Faxing PHI is still a prevalent method of transferring information throughout the entire healthcare ecosystem. While the technology is rapidly changing in many areas of the industry, it is important to remember that “low-tech” methods can be useful in keeping faxed PHI secure. HIPAA allows PHI to be transferred by fax for treatment, payment, healthcare operations, and other reasons assuming appropriate safeguards are in place. Here are few best practices on securing PHI when it is transferred by fax,

  • Place the fax machine in a secure location that is not accessible to the general public;

  • Always use a cover page that includes the sender’s name and contact information, the intended recipient’s name, a confidentiality statement, and instructions if is it sent to an unintended recipient. The cover page should not include any PHI;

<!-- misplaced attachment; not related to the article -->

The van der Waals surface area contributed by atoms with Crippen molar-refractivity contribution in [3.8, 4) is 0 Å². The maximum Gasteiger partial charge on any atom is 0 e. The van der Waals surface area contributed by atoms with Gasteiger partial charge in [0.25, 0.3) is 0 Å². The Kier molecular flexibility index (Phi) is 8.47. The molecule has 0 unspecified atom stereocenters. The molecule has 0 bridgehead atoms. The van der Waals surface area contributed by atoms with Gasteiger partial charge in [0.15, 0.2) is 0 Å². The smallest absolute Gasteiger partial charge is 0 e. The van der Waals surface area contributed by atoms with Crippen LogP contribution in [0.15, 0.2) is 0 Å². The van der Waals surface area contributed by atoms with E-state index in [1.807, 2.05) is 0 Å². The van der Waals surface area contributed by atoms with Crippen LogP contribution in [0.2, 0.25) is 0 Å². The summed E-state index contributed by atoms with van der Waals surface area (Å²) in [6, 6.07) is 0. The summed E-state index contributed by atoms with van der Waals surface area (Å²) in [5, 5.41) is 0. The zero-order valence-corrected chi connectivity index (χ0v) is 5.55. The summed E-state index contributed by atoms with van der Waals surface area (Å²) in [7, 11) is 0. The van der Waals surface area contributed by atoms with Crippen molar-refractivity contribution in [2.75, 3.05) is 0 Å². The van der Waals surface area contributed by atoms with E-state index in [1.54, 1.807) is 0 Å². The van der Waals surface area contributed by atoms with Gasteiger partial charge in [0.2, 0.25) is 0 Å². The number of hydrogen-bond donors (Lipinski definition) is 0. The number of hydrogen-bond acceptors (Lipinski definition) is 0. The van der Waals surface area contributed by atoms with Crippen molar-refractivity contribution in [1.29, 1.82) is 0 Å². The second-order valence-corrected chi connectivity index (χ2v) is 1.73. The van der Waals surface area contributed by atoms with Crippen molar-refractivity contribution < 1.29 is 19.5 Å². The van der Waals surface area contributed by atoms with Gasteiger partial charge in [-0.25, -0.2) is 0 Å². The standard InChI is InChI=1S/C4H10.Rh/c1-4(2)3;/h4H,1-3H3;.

• Remove incoming faxes promptly; and

  • If your fax machine is storing any PHI, have a process to permanently remove it before you take the machine out of service.

Before you send a fax,

  • Double check you have correctly entered the recipient’s number;

  • Consider programming numbers into the machine and confirming their accuracy with a fax containing no PHI.

Sending PHI to an unintended recipient is a common occurrence which should be investigated to determine if a breach of PHI occurred. If you send a fax to the wrong person,

  • Notify the appropriate person (i.e. Privacy Officer) immediately;

  • Attempt to retrieve all copies of the fax or ensure the recipient destroyed the fax; and

  • Complete an incident alert form as directed.

While it may not have seen the same technological improvements or disruptions as other methods of communication, if used appropriately, faxing can still be a secure way to exchange PHI.